The third Monday of January marks ‘the most depressing day of the year’: Blue Monday. The original coining of this term was actually a PR stunt by an airline to promote travel in the winter during a time when most of us in the Northern Hemisphere are cold, tired, and ready for some better weather. Beyond being a smart marketing stunt, could Blue Monday be a much-needed call to focus on wellbeing in the built environment?
Research shows that 1 in 20 people in the UK have been diagnosed with Seasonal Affective Disorder (SAD), and that men are twice as likely to be diagnosed than women. In the US, 10-20% of adults experience mild seasonal depression. In daily life, mental health often overlaps with work. Almost 60% of the world population is in work, and 15% of working-age adults were estimated to have a mental disorder in 2019, according to the World Health Organization.
There is a clear need to address how the built environment affects mental health during these gloomy months. Ironically, the answer to these ‘winter blues’ might be blue itself: water. In the last decade, more bodies of research have surfaced surrounding the physical and mental benefits of being on, in, or around blue spaces.
What is blue space?
Blue spaces are environments that prominently feature water and are accessible to people. These include oceans, rivers, ponds, streams, and manmade structures such as fountains. Increasing numbers of scientific studies have revealed massive benefits associated with these blue spaces, including lowering levels of stress, anxiety, and cardiovascular disease.
In 2014, scientist and activist Dr Wallace J. Nichols published a ground-breaking book, Blue Mind: How Water Makes You More Connected and Better at What You Do, that explores our ancient and inseparable connection to water – and the science to back it. In a state defined as Blue Mind, we experience a mildly meditative state characterised by calm, peacefulness, unity, and a sense of general happiness and satisfaction with life in the moment. This can be achieved just by looking at, listening to, or being in water.
In 2019, The Wave released the Blue Health Report to shed light on the impact of surfing and water on our wellbeing. Located in Bristol, founder Nick Hounsfield pioneered The Wave, an inland wave pool, to help increase access to blue spaces and its associated benefits.
“While most of us started this kind of work because of an instinctive belief, there is now a global movement of thinkers, scientists and planners dedicated to exploring what has become known as ‘blue health’,” Mr Hounsfield said. “Thanks to them, the body of hard, scientific evidence for the beneficial effects of blue spaces is rapidly increasing.”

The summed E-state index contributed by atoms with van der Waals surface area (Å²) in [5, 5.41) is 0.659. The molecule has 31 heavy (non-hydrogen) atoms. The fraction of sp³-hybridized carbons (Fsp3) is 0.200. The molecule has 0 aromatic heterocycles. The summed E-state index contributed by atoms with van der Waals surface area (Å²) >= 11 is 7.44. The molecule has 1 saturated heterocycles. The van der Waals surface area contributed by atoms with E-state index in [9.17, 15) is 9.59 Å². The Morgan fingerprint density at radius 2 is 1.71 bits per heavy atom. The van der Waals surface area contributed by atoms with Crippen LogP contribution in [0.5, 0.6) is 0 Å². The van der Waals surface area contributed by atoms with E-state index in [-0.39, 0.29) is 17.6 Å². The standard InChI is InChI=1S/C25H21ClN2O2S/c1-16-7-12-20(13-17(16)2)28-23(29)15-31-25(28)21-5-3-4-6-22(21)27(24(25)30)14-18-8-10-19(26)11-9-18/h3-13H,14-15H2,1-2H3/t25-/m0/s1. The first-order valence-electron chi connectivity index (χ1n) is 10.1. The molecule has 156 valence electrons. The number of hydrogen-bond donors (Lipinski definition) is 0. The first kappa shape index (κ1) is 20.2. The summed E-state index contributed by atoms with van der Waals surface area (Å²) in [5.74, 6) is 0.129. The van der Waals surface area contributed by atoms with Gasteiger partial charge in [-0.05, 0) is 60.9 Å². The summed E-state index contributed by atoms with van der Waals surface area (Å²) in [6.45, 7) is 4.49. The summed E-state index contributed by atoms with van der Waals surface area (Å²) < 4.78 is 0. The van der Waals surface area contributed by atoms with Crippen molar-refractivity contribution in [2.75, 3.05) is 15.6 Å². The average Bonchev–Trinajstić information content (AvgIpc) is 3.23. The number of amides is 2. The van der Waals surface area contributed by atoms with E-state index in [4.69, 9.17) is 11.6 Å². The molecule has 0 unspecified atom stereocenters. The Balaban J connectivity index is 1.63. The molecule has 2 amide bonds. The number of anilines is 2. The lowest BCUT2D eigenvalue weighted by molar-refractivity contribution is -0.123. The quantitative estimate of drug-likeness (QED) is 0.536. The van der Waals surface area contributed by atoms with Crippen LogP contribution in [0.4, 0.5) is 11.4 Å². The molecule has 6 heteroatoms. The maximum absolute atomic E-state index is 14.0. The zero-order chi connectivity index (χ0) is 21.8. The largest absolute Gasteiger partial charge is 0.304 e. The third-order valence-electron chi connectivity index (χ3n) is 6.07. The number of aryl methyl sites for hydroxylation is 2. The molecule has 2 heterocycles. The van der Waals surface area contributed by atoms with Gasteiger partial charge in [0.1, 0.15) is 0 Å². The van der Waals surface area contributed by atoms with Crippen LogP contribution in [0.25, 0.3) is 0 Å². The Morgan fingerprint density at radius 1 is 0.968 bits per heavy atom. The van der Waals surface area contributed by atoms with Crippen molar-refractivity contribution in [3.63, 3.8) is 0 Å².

Not all blue space projects need to be as ambitious as building a wave pool, but it certainly insinuates that there is untapped potential in the built environment. Experiencing Blue Mind in the office can help create a healthy workspace, with benefits that of which include “calmness, clarity, creativity, compassion, cooperation, contentment, and even courage.”
Avoid Blue Monday with these practical office applications
While it may be physically impossible for the entire population to have access to big bodies of water like the ocean, there are many alternative ways to integrate blue spaces and Blue Mind into the working environment.
Dr Wallace provided Work in Mind with insight on how to bring this concept into the built environment and workspace:
- Integrate access to wild water – including views, trails, windows, and encouragement of employees to participate in aquatic activities.
- Design of indoor water features such as fountains and water walls throughout the facility but especially in common areas.
- Use virtual water including audio recordings, paintings, photography, digital imagery, water quotes, and sculptures.
- Include The Blue Mind Method in employee wellness programs.
- Facilitate a Blue Mind retreat, workshop, keynote, or book club.
Even simple design aspects such as hanging an image or painting of water can have massive positive impacts on wellbeing. A study by CBRE found that people exposed to nature murals perceived their work performance to be 10% better, while 76% felt more energized, 78% felt happier and 65% felt healthier.
“Cues at work would provide reminders throughout the day,” says Dr Nichols. “We have seen that this results in employees adopting “Blue Mind” language. ‘I’m feeling a little bit too much red mind (stress), I’m going to get my Blue Mind on by the fountain, so I don’t slip into gray mind (burn out).’”
Designing buildings with biophilic aspects in mind provides value to both employees and employers, cultivating a healthy workspace for all. The benefits are clear. Now what’s left is bringing the outdoors, in.
“The path to improvement began with apex leaders and early adopters. The integration of Blue Mind is happening slowly and steadily across many sectors and industries. Over time it will become the norm in design and wellbeing circles. The barriers to applying Blue Mind science and practice in the workplace are easily surmountable.”
Work in Mind is a content platform designed to give a voice to thinkers, businesses, journalists and regulatory bodies in the field of healthy buildings.